Having said all that, I am certain that at this very moment I would not post the same story; the pain of losing two talented and beloved figures is too great at this time. I would wait until readers had time to come to terms with our losses. But people cannot forego laughter, and authors cannot stop writing about the world. It is not fiction writing that is prompting this plague.

There is a third short story I wrote late last year, where  suicide follows a series of tragic  and compounding miscalculations. Once again, it suggests that we can really discern a possibly rational reason for someone taking their own life.  I will eventually post that story. 

When I was earning my MA in Creative Writing at San Francisco State University many decades ago, one of the stories included in my thesis was about a nurse whose fiance had committed suicide. During a conversation with a cab driver she ponders whether her commitment to her profession caused her to ignore his needs and  signals he may have been sending. This, from the mind of a twenty-something, took a more nuanced and scientific view of the issue than most of us take today.  One of the best ways to reduce suicide is to take heed when we sense someone is troubled, and not to presume everything will be fine. Persuading such people to obtain professional help is the very best thing we can do for them. 

Above photos, left to right: Robin Williams (www.fwweekly.com;  Kate Spade (howldo.com); Anthony Bourdain (Roger Friedman’s Showbiz 411).

So how should fiction writers handle suicide?

There is no one-size-fits-all answer. It depends upon the genre, the writer’s goals, the underlying nature of the story, the author’s voice, the writing style, and of course, the author’s creative spark.

The best thing an author can do is to inject their own feelings and experiences about suicide into their work. Sadly, I have known several individuals who took their own lives. Every one was painful, every one  unjustified from any standpoint, and every one of them could have been prevented.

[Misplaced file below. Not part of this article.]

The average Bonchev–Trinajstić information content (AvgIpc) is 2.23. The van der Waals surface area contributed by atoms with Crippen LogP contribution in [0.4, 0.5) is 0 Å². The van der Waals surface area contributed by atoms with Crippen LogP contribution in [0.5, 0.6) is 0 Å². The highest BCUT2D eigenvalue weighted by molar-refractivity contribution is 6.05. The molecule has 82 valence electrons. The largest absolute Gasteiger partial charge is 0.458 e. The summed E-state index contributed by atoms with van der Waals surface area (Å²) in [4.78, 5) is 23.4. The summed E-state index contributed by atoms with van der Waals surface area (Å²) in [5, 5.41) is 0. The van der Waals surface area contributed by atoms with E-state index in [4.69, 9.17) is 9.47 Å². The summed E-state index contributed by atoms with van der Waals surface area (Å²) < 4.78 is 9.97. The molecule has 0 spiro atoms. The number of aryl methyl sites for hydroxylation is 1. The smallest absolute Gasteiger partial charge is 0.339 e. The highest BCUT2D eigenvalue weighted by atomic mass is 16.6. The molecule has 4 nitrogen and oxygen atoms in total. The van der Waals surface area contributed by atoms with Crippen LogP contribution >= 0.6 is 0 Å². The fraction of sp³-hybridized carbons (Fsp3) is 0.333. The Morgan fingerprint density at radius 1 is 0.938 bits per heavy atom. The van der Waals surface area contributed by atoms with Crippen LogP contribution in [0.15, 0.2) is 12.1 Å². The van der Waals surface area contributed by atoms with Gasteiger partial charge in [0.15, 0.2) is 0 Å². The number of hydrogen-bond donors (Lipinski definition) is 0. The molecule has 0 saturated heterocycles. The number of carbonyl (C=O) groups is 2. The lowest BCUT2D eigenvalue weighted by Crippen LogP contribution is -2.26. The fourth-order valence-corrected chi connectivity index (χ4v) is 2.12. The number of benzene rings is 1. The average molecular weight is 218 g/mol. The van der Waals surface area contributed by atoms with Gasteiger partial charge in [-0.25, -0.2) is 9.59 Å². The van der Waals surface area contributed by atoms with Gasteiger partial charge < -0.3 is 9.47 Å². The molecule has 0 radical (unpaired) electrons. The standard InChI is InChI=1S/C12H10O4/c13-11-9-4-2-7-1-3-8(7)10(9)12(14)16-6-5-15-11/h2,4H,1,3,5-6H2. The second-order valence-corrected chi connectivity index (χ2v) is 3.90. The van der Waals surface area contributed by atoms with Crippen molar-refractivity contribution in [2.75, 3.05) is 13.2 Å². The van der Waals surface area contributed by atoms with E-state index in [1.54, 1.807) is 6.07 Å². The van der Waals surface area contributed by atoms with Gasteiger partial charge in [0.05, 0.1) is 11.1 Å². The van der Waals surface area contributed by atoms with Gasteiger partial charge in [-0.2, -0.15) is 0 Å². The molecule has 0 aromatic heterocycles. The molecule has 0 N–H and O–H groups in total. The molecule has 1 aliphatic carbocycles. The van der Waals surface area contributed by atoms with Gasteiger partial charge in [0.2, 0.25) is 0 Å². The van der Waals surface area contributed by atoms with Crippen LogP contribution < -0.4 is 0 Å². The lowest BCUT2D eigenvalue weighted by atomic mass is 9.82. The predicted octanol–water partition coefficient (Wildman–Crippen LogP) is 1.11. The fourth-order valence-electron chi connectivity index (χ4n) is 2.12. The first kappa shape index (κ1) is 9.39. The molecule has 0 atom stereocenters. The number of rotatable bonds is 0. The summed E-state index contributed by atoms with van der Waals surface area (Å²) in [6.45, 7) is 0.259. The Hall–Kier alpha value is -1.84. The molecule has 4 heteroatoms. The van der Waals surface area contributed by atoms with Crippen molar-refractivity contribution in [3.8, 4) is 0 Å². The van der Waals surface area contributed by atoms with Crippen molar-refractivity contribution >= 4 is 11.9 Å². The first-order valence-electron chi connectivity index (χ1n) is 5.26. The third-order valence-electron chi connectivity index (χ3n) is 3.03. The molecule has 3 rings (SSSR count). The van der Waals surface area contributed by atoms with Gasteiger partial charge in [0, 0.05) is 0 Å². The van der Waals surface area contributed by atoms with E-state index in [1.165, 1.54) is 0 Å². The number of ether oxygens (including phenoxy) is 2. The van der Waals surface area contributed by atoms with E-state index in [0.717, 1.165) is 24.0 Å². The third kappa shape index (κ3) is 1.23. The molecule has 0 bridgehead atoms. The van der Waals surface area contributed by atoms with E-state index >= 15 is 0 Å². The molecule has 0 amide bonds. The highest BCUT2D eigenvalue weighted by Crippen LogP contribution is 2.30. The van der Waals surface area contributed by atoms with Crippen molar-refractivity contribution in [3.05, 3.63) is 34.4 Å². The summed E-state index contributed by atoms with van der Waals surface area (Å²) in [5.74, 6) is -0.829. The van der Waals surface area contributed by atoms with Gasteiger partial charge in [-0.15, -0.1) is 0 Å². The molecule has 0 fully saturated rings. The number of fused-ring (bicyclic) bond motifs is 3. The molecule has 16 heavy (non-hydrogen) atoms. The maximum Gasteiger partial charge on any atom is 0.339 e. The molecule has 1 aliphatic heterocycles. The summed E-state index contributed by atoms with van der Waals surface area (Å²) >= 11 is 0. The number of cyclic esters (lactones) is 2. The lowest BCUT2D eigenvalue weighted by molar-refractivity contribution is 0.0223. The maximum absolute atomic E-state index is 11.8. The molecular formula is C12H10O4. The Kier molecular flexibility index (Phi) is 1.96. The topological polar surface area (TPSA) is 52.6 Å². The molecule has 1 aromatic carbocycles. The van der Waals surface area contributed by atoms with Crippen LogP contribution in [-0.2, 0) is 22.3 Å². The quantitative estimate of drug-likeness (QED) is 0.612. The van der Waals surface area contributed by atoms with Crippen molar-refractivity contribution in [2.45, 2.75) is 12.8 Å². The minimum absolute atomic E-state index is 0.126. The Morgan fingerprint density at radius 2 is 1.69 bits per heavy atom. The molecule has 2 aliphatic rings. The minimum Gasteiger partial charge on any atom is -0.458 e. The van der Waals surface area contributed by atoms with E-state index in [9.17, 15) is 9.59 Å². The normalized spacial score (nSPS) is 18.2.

Authors can accomplish a great deal by just telling the story. That is  true in all fiction, and there is  no reason why it should be different when writing about suicide. If you are writing a story where no one saw a suicide coming, tell that story. If there were signs that were ignored, or unsuccessful attempts at intervention, write about it. Let all of the characters be who you want them to be, who you know they should be; don’t soften or harden them to suit the fact of a suicide. In other words, show it as it really is and how it really plays out in your soul. There may be characters who are culpable, others who are innocent of any blame. There will be characters  sincere in their grief and others just going through the motions. Tell the story as you would any other tale. If it is well-written and honest, your readers will see it all. 

What Can We Do To Help?

The reality is that while we can be sympathetic listeners, and provide support and comfort to those in distress, unless one is an experienced mental health professional, this is out of their league. 

Persuading people at risk to seek professional help is the best course of action. Don’t hesitate to give them the number of the National Suicide Prevention Hotline, and in those rare instances where you have good reason to believe suicide is a serious possibility, and they won’t call don’t hesitate to call them yourself.

The Phone number for the National Suicide Prevention Lifeline is 1-800-273-8255

http://suicidepreventionlifeline.org